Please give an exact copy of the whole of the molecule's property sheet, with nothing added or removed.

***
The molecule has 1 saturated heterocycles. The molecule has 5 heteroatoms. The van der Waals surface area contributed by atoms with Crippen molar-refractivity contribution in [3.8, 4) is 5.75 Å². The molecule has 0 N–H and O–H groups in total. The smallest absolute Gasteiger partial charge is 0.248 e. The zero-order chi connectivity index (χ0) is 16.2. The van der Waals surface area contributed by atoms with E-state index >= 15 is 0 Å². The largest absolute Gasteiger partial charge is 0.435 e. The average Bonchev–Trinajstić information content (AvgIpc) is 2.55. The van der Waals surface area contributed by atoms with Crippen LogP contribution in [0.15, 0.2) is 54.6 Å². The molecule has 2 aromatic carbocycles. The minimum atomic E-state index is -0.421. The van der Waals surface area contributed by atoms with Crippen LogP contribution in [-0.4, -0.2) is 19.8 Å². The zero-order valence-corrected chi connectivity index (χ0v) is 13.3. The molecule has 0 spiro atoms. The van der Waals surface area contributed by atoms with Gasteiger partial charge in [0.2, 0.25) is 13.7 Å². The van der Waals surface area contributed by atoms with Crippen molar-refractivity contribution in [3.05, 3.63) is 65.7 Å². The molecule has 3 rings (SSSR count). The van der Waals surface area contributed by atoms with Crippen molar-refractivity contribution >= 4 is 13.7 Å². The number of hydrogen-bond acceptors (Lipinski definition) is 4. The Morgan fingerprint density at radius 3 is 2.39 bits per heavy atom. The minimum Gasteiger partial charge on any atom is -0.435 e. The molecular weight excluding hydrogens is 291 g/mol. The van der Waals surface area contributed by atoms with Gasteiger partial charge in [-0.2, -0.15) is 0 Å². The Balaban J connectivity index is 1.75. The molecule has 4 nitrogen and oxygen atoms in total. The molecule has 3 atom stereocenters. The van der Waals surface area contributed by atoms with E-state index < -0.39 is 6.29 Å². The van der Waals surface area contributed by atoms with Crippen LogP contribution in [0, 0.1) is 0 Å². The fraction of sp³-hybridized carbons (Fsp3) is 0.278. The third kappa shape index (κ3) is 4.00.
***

The molecule has 1 saturated heterocycles. The molecule has 5 heteroatoms. The van der Waals surface area contributed by atoms with Crippen molar-refractivity contribution in [3.8, 4) is 5.75 Å². The molecule has 0 N–H and O–H groups in total. The smallest absolute Gasteiger partial charge is 0.248 e. The zero-order chi connectivity index (χ0) is 16.2. The van der Waals surface area contributed by atoms with E-state index >= 15 is 0 Å². The largest absolute Gasteiger partial charge is 0.435 e. The average Bonchev–Trinajstić information content (AvgIpc) is 2.55. The van der Waals surface area contributed by atoms with Crippen LogP contribution in [0.15, 0.2) is 54.6 Å². The molecule has 2 aromatic carbocycles. The minimum atomic E-state index is -0.421. The van der Waals surface area contributed by atoms with Crippen LogP contribution in [-0.4, -0.2) is 19.8 Å². The zero-order valence-corrected chi connectivity index (χ0v) is 13.3. The molecule has 0 spiro atoms. The van der Waals surface area contributed by atoms with Gasteiger partial charge in [0.2, 0.25) is 13.7 Å². The van der Waals surface area contributed by atoms with Crippen molar-refractivity contribution in [3.05, 3.63) is 65.7 Å². The molecule has 3 rings (SSSR count). The van der Waals surface area contributed by atoms with Crippen molar-refractivity contribution >= 4 is 13.7 Å². The number of hydrogen-bond acceptors (Lipinski definition) is 4. The Morgan fingerprint density at radius 3 is 2.39 bits per heavy atom. The minimum Gasteiger partial charge on any atom is -0.435 e. The molecular weight excluding hydrogens is 291 g/mol. The van der Waals surface area contributed by atoms with Gasteiger partial charge in [-0.2, -0.15) is 0 Å². The Balaban J connectivity index is 1.75. The molecule has 4 nitrogen and oxygen atoms in total. The molecule has 3 atom stereocenters. The van der Waals surface area contributed by atoms with E-state index < -0.39 is 6.29 Å². The van der Waals surface area contributed by atoms with Crippen LogP contribution in [0, 0.1) is 0 Å². The fraction of sp³-hybridized carbons (Fsp3) is 0.278. The third kappa shape index (κ3) is 4.00.